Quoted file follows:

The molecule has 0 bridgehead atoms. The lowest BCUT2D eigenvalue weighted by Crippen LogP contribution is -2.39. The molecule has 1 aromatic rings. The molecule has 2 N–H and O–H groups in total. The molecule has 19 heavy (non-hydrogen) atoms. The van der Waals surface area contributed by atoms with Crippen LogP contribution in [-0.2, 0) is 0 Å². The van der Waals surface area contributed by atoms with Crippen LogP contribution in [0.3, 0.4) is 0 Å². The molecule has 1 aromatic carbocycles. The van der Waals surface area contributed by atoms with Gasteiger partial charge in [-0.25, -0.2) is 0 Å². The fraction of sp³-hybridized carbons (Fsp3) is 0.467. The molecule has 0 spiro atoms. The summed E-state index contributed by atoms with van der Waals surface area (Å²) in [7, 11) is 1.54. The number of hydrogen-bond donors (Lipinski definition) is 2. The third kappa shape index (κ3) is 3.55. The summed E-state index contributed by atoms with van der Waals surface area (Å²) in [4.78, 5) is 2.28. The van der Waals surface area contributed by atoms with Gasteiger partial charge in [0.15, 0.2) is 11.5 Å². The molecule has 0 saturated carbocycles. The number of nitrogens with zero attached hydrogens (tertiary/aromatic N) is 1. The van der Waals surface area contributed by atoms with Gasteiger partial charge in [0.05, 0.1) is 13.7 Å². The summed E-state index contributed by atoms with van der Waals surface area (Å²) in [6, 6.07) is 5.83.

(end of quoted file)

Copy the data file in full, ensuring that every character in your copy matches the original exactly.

The molecule has 0 bridgehead atoms. The lowest BCUT2D eigenvalue weighted by Crippen LogP contribution is -2.39. The molecule has 1 aromatic rings. The molecule has 2 N–H and O–H groups in total. The molecule has 19 heavy (non-hydrogen) atoms. The van der Waals surface area contributed by atoms with Crippen LogP contribution in [-0.2, 0) is 0 Å². The van der Waals surface area contributed by atoms with Crippen LogP contribution in [0.3, 0.4) is 0 Å². The molecule has 1 aromatic carbocycles. The van der Waals surface area contributed by atoms with Gasteiger partial charge in [-0.25, -0.2) is 0 Å². The fraction of sp³-hybridized carbons (Fsp3) is 0.467. The molecule has 0 spiro atoms. The summed E-state index contributed by atoms with van der Waals surface area (Å²) in [7, 11) is 1.54. The number of hydrogen-bond donors (Lipinski definition) is 2. The third kappa shape index (κ3) is 3.55. The summed E-state index contributed by atoms with van der Waals surface area (Å²) in [4.78, 5) is 2.28. The van der Waals surface area contributed by atoms with Gasteiger partial charge in [0.15, 0.2) is 11.5 Å². The molecule has 0 saturated carbocycles. The number of nitrogens with zero attached hydrogens (tertiary/aromatic N) is 1. The van der Waals surface area contributed by atoms with Gasteiger partial charge in [0.05, 0.1) is 13.7 Å². The summed E-state index contributed by atoms with van der Waals surface area (Å²) in [6, 6.07) is 5.83.